Report – Webinar “Big Data for National Security: A Case of Pakistan”


The Arms Control & Disarmament Centre (ACDC) at the Institute of Strategic Studies Islamabad (ISSI) organised a webinar on “Big Data for National Security: A Case of Pakistan” on May 11, 2022. Speakers included Dr Muhammad Ali Ismail, Principle Investigator, National Center of Big Data & Cloud Computing (NCBC), Karachi, and Dr Hussain Nadim, Executive Director (C &R), Islamabad Policy Research Institute (IPRI) and Ms Aamna Rafiq, Research Associate ACDC-ISSI.

In his welcome remarks, Ambassador Aizaz Ahmad Chaudhry, Director-General ISSI said that big data refers to a collection of data that is enormous and comes at you with great speed and continues to grow. Big data needs to be managed and analysed for it to be useful. This data explosion is touching every aspect of life human security, finance, stock exchange, banking, social media and the agricultural sector. The government, private sector as well as individuals are keen to use big data to their benefit. Big data is also playing a big part in the technological race between the US and China. The statistics are mindboggling where China is manufacturing 250 million computers annually, 25 million automobiles and 1.5 billion smartphones. China continues to focus on producing world consumer goods. Thus, there is a huge technological race going on that will be powered and fuelled by big data. Pakistan needs to be aware of how it can help or undermine our national security.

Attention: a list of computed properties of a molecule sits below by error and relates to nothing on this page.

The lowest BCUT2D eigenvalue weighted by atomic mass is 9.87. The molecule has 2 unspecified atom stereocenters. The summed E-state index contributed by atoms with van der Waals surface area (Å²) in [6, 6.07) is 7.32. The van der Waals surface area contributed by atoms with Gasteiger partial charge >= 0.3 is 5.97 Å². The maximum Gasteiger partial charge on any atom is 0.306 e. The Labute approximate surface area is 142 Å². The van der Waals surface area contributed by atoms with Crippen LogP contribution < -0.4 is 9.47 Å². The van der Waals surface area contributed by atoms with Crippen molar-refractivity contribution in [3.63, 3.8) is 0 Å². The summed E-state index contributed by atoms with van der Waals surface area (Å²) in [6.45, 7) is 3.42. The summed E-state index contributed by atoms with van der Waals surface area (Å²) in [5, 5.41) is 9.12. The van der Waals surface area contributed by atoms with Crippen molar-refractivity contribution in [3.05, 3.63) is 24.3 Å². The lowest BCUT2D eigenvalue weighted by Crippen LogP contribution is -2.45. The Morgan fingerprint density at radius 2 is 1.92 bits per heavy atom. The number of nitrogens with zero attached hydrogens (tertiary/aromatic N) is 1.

Earlier in his introductory remarks, Malik Qasim Mustafa, Director ACDC, said that big data means a larger volume of a complex data set, which is received at a fast velocity rate and contains greater variety. According to experts, it can influence every aspect of individual human life and society and the global landscape. It enables everything from access to knowledge and global communication to the delivery of services and infrastructure. Big data analytics is positively transforming the ways of doing business, trade, governance, politics, communications and social services. However, its misuse can equally exacerbate existing national security threats and can create new and unpredictable ones.

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